Table 1: Clinical and laboratory characteristics of the studied patients. Figures represent one of mean±SD, mean (range), or number of patients.

Parameter

Survived (n=10)

Expired (n=5)

Total (n=15)

Age (yrs)

51.2±26.4

61.4±12.6

56.6±23.6

Male

5

3

8

Female

5

2

7

GCS score on admission

9

3

8

Peak body core temperature (°C)

41.0 (40.1–42.1)

40.9 (40.2–42.2)

40.9 (40.1–42.2)

Peak CK (IU/L)

21 228±13 600

10 301±9600

17 326±12 540

WBC count (per µL)

13 945±5620

19 754±8862

15 881±6800

Serum creatinine (mg/dL)

1.4±0.9

1.66±0.72

1.48±0.8

Serum Na (mEq/L)

127±14

122±18

125±16

ALT (IU/L)

198±68

231±83

212±74

Arterial blood pH

7.26±0.04

7.22±0.06

7.22±0.05

Bicarbonate (mEq/L)

17.2

18.6

17.6

Metabolic Acidosis

Normal AG

3

3

6

High AG

5

2

7

All of the patients received intensive care and were treated through evaporative body surface cooling that involved applying non-chilled water through mopped gauze over head and neck, trunk and extremities excluding groins. Priority was given to forehead, neck, axilla, thigh, and popliteal fossa. The applied water was left to evaporate with an air conditioning system that kept the air temperature of the patient care area to 22 0C. No fan was used to facilitate evaporation. The cooling method used was very effective and could lower the body temperature to <39 0C in all patients within two hours. None of the patients had persistent pyrexia beyond four hour of admission; there was no recurrence of fever after this period. The patients received intravenous 0.9% saline at a dose of 2.4–4.2 L/day. None of the patients received hypertonic saline. No seizures occurred after hospitalization. Twelve patients received mechanical ventilation. All patients received empirical antibiotic therapy. Five of 15 patients expired, giving a mortality rate of 33%. All patients who expired had admission Glasgow Coma Scale (GCS) score of 3/15.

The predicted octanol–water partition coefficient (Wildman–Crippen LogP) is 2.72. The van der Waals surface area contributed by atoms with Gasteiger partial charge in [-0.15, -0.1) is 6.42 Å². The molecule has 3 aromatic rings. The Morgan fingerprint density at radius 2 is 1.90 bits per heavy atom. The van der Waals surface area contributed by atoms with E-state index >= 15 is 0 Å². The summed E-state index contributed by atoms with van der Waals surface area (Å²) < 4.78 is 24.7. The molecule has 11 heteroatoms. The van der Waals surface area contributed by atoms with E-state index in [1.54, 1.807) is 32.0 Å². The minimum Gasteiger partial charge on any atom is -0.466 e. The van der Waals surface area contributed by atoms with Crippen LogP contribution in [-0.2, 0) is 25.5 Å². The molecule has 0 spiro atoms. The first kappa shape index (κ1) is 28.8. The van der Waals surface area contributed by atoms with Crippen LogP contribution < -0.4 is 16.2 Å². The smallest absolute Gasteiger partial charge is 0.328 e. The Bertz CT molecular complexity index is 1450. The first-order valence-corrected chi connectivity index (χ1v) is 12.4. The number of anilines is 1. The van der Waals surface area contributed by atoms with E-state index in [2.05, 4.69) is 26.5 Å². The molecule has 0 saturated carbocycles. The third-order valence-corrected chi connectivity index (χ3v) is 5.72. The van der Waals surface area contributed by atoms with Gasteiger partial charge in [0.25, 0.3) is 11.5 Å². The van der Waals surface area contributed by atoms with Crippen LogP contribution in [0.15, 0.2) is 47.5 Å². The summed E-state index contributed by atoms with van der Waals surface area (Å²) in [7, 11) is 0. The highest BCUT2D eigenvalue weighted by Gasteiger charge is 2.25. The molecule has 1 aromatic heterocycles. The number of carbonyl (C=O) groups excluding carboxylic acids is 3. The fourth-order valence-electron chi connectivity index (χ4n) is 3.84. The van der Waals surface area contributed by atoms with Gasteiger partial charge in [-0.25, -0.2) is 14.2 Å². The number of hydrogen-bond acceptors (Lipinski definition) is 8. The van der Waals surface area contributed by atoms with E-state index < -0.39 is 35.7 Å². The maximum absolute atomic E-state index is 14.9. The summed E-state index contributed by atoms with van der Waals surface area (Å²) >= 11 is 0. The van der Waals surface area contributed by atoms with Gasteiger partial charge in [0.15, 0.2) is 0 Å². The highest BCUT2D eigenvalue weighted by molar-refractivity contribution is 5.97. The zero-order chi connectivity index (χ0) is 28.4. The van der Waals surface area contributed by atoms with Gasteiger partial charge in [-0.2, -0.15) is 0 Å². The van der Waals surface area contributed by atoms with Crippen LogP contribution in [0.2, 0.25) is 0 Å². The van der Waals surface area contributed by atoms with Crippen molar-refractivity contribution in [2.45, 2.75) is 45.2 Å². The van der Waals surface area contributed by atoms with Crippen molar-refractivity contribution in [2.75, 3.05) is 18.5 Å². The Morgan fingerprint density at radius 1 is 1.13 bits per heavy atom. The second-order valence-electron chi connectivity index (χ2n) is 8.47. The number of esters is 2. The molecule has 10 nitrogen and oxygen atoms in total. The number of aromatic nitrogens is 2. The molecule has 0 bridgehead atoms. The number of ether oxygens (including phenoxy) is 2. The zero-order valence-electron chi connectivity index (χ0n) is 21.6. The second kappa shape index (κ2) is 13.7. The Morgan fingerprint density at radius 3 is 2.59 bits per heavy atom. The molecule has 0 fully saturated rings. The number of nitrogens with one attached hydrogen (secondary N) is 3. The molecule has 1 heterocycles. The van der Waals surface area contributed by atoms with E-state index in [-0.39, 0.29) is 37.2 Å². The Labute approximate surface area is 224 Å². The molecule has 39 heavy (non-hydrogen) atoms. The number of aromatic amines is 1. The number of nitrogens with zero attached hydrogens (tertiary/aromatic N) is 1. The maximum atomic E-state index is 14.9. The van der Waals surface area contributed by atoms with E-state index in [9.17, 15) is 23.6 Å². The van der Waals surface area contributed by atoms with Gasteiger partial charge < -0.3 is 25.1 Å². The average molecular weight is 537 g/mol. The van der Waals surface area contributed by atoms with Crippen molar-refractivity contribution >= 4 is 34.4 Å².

The mortality rate of 33% in our series is consistent with the average mortality of 40% observed across previous published reports.5-7 Old age, obesity, infection, alcohol consumption, skin disease, decreased physical fitness, and using medications (eg, diuretics, tricyclic antidepressants, antihistamines, and antiparkinson drugs) are considered to be risk factors for non-exertional heat stroke.6 None of our patients had any of these risk factors but age >50 years and possible infection. Furthermore, no pathogen was isolated from blood or urine of our patients that made the diagnosis of sepsis unlikely.